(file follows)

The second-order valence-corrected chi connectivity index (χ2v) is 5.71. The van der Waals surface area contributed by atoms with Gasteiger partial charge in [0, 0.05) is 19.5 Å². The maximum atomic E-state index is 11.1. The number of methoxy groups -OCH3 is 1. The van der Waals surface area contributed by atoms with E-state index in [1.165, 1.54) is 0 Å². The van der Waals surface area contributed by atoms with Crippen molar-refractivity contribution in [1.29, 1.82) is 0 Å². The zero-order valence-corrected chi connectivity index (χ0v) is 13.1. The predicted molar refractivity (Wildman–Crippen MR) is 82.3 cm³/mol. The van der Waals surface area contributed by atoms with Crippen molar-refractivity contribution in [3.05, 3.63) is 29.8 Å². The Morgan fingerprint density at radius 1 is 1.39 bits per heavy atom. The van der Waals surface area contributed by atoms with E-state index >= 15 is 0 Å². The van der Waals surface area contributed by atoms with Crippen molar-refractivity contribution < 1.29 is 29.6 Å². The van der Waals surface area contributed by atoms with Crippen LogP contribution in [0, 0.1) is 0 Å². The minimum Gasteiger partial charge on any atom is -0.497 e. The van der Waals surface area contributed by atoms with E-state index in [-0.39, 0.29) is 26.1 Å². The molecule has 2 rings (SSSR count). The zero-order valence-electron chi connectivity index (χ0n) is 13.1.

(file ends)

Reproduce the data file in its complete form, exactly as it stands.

The second-order valence-corrected chi connectivity index (χ2v) is 5.71. The van der Waals surface area contributed by atoms with Gasteiger partial charge in [0, 0.05) is 19.5 Å². The maximum atomic E-state index is 11.1. The number of methoxy groups -OCH3 is 1. The van der Waals surface area contributed by atoms with E-state index in [1.165, 1.54) is 0 Å². The van der Waals surface area contributed by atoms with Crippen molar-refractivity contribution in [1.29, 1.82) is 0 Å². The zero-order valence-corrected chi connectivity index (χ0v) is 13.1. The predicted molar refractivity (Wildman–Crippen MR) is 82.3 cm³/mol. The van der Waals surface area contributed by atoms with Crippen molar-refractivity contribution in [3.05, 3.63) is 29.8 Å². The Morgan fingerprint density at radius 1 is 1.39 bits per heavy atom. The van der Waals surface area contributed by atoms with E-state index >= 15 is 0 Å². The van der Waals surface area contributed by atoms with Crippen molar-refractivity contribution < 1.29 is 29.6 Å². The van der Waals surface area contributed by atoms with Crippen LogP contribution in [0, 0.1) is 0 Å². The minimum Gasteiger partial charge on any atom is -0.497 e. The van der Waals surface area contributed by atoms with E-state index in [-0.39, 0.29) is 26.1 Å². The molecule has 2 rings (SSSR count). The zero-order valence-electron chi connectivity index (χ0n) is 13.1.